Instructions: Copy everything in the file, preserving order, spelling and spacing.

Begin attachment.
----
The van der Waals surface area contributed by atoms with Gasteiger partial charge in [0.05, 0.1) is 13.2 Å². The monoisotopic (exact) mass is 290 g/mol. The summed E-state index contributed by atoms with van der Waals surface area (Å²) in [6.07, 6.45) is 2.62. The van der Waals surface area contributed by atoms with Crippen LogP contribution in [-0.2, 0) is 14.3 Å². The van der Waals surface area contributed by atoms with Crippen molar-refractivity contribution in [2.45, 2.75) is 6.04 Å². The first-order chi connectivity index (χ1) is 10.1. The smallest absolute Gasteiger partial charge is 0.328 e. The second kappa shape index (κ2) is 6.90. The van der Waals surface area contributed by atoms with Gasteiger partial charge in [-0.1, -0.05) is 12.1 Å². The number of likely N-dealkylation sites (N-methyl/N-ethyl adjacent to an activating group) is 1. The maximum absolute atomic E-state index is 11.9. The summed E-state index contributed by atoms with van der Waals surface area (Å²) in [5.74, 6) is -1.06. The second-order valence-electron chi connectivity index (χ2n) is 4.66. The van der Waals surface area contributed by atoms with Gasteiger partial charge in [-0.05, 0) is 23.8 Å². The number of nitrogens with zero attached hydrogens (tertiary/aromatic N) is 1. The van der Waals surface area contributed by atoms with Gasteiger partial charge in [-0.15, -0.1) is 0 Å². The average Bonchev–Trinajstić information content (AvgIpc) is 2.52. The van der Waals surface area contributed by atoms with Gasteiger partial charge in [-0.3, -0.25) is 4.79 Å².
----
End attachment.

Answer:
The van der Waals surface area contributed by atoms with Gasteiger partial charge in [0.05, 0.1) is 13.2 Å². The monoisotopic (exact) mass is 290 g/mol. The summed E-state index contributed by atoms with van der Waals surface area (Å²) in [6.07, 6.45) is 2.62. The van der Waals surface area contributed by atoms with Crippen LogP contribution in [-0.2, 0) is 14.3 Å². The van der Waals surface area contributed by atoms with Crippen molar-refractivity contribution in [2.45, 2.75) is 6.04 Å². The first-order chi connectivity index (χ1) is 10.1. The smallest absolute Gasteiger partial charge is 0.328 e. The second kappa shape index (κ2) is 6.90. The van der Waals surface area contributed by atoms with Gasteiger partial charge in [-0.1, -0.05) is 12.1 Å². The number of likely N-dealkylation sites (N-methyl/N-ethyl adjacent to an activating group) is 1. The maximum absolute atomic E-state index is 11.9. The summed E-state index contributed by atoms with van der Waals surface area (Å²) in [5.74, 6) is -1.06. The second-order valence-electron chi connectivity index (χ2n) is 4.66. The van der Waals surface area contributed by atoms with Gasteiger partial charge in [-0.05, 0) is 23.8 Å². The number of nitrogens with zero attached hydrogens (tertiary/aromatic N) is 1. The van der Waals surface area contributed by atoms with Gasteiger partial charge in [-0.15, -0.1) is 0 Å². The average Bonchev–Trinajstić information content (AvgIpc) is 2.52. The van der Waals surface area contributed by atoms with Gasteiger partial charge in [-0.3, -0.25) is 4.79 Å².